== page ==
The Internet provides immense possibilities for education and knowledge gaining and sharing for children. It provides a stepping-stone for the children to look into the world on their own, and find new information. However, this tool is often misused as a medium for transferring information and content to children that are ill suited for their age. Should internet be accessible to users of all age? A pertinent question, but the answer is not simple. It can be both valuable and detrimental. Therefore, the strategy in using the Internet and letting children use it has been under debate for long. This paper evaluates the positive and negative side of the Internet. Internet, therefore, assumes the forms of a two-sided spoke that can be both useful and dangerous. In this connection, the paper discusses the pros and cons of using internet, especially for children.
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The number of children and adolescents using the Internet has increased significantly. Research shows that it “9 in 10 children and adolescents” use the Internet and medical specialists are troubled on the increased usage of the Internet has on adolescent heath (Ybarra et al., 2006, p.1170). It is believed that the Internet has become a source of concern as it affects adolescent health (Ybarra et al., 2006) and interests (Marsden, 2010). The health concerns and the uncontrolled range of adult content available in the Internet can be very harmful to the children. Undoubtedly, the Internet provides immense opportunity and significant ease to all to connect with friends and family, to gather information, to research, and do many other educational things. However, the drawback of the internet comes from the lack of administration in terms of content regulation in terms of accessibility. Children can just browse through the Internet and access all content that may be harmful to them in many ways. Apart from the affect of the content on the children, can become dangerous or be susceptible to bullying over the Internet (Ybarra et al., 2006). Cyber bullying is a phenomenon that has been affecting the health of many adolescents:
Data from the First Youth Internet Safety Survey (YISS -1) suggested that 6% of Internet users between the ages of 10 and 17 years had been targets of Internet harassment in the previous year, one third of whom reports feeling emotionally distresses because of the incident.” (Ybarra et al., 2006, p.1170)
Research shows that 9 percent of the children who used the Internet have faced harassment (Ybarra et al., 2006). Using the chat room or social networking or using Internet for instant messaging increases the chances of harassment those children may face. These harassments are not restricted to online harassments only, as they have been extended to physical harassment too. Research therefore shows that adolescents who used the Internet regularly for blogging, chatting, or other social networking activities had greater chance of being targets to online harassment (Ybarra et al., 2006): “Online activities that typically involve self-expression, specifically instant messaging, blogging, and visiting chat rooms, are associated with increased adds of reporting Internet harassment…” (Ybarra et al., 2006, p.1175)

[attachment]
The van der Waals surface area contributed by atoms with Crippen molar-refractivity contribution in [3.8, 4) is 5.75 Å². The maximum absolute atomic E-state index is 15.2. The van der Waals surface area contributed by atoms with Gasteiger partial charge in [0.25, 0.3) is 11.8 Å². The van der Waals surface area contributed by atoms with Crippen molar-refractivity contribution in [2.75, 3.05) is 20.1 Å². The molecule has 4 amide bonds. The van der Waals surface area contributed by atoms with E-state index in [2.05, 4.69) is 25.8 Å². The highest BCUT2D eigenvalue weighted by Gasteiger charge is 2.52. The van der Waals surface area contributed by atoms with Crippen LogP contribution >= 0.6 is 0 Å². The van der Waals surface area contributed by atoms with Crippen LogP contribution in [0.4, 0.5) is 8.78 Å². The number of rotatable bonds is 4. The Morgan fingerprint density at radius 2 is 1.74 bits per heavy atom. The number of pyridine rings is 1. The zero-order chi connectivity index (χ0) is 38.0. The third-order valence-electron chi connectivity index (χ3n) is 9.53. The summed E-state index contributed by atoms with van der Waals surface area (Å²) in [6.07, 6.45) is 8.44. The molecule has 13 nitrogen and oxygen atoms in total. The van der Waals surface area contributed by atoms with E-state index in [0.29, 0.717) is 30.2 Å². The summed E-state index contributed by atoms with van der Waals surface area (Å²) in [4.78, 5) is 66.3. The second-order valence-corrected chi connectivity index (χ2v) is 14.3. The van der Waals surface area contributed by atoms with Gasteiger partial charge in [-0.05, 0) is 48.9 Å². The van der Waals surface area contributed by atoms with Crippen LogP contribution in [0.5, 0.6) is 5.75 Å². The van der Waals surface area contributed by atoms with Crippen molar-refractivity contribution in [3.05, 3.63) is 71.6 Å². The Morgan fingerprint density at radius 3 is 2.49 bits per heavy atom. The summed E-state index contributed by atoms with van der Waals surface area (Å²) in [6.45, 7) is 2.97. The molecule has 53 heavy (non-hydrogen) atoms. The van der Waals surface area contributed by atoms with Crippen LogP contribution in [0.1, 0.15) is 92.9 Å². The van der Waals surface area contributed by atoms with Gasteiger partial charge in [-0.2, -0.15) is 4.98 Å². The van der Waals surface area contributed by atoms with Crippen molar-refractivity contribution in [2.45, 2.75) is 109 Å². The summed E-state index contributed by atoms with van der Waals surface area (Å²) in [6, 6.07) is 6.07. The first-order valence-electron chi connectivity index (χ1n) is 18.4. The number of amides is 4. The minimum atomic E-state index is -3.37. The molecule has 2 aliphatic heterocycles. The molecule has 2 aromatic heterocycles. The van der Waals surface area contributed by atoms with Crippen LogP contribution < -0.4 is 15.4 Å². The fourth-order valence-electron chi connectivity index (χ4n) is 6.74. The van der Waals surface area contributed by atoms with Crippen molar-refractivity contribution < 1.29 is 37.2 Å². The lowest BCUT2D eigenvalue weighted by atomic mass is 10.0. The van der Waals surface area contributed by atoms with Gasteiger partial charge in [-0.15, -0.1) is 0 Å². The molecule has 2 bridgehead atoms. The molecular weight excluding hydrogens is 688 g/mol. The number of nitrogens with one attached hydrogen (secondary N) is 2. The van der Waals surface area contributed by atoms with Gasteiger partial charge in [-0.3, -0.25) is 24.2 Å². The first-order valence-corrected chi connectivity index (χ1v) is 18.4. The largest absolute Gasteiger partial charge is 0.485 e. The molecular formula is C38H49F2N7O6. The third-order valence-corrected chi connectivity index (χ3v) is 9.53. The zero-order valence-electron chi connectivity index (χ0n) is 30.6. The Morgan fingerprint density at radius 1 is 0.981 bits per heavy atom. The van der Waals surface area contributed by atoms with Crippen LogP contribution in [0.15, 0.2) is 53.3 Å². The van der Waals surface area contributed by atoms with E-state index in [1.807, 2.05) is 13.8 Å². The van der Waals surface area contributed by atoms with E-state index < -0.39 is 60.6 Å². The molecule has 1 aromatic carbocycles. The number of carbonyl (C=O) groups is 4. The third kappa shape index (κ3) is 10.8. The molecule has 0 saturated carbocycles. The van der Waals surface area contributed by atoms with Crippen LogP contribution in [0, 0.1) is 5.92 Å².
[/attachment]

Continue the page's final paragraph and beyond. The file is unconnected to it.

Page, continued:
However, research suggests that such harassment may have a high degree of emotional stress on the youth and she can become isolated by the event (Ybarra et al., 2006). Further, the research also suggests that preadolescents who faced harassment were more distressed than adolescents (Ybarra et al., 2006). Therefore, arises the need to monitor the Internet usage of the children. Parents traditionally had done this, but in many cases, children have an upper hand and find a way to visit their desired Internet destination. A new concept of ranking the website based on age, as is done for television or film content, has been started by a UK based company (Marsden, 2010). With websites ranked according to the age, parents will have a better understanding as to which sites to bloc. Further, this would also clarify what content is right for children at what age these are suitable for them to use. Therefore, even though the Internet may prove to be a dangerous instrument in hand of children, proper controlling can alter it into a very effective educational tool.
Marsden, R., 2010. Internet provider gives age ratings to the web (and Facebook’s a 12). The Independent, pp.1-2.
Ybarra, M.L., Mitchell, K.J., Wolak, J. & Finkelhor, J.D.D., 2006. Examining Characteristics and Associated Distress Related to Internet Harassment: Findings From the Second Youth Internet Safety Survey. Pediatrics, vol. 118, no. 4, pp.1169-77.
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